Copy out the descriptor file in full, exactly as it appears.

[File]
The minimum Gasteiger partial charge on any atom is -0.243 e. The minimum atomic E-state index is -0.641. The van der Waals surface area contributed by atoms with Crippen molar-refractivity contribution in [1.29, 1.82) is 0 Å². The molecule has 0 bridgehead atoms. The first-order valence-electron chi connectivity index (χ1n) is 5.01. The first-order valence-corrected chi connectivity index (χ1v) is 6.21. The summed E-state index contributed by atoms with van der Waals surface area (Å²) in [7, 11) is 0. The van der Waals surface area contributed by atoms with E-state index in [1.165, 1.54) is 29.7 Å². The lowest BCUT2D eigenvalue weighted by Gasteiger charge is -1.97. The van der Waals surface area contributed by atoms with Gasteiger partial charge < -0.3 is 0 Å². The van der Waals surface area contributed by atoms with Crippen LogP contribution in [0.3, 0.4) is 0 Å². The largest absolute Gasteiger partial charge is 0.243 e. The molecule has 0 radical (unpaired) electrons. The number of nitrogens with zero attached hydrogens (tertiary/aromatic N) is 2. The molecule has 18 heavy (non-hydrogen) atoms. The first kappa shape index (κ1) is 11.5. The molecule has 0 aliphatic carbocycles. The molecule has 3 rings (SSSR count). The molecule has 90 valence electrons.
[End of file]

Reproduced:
The minimum Gasteiger partial charge on any atom is -0.243 e. The minimum atomic E-state index is -0.641. The van der Waals surface area contributed by atoms with Crippen molar-refractivity contribution in [1.29, 1.82) is 0 Å². The molecule has 0 bridgehead atoms. The first-order valence-electron chi connectivity index (χ1n) is 5.01. The first-order valence-corrected chi connectivity index (χ1v) is 6.21. The summed E-state index contributed by atoms with van der Waals surface area (Å²) in [7, 11) is 0. The van der Waals surface area contributed by atoms with E-state index in [1.165, 1.54) is 29.7 Å². The lowest BCUT2D eigenvalue weighted by Gasteiger charge is -1.97. The van der Waals surface area contributed by atoms with Gasteiger partial charge < -0.3 is 0 Å². The van der Waals surface area contributed by atoms with Crippen LogP contribution in [0.3, 0.4) is 0 Å². The largest absolute Gasteiger partial charge is 0.243 e. The molecule has 0 radical (unpaired) electrons. The number of nitrogens with zero attached hydrogens (tertiary/aromatic N) is 2. The molecule has 18 heavy (non-hydrogen) atoms. The first kappa shape index (κ1) is 11.5. The molecule has 0 aliphatic carbocycles. The molecule has 3 rings (SSSR count). The molecule has 90 valence electrons.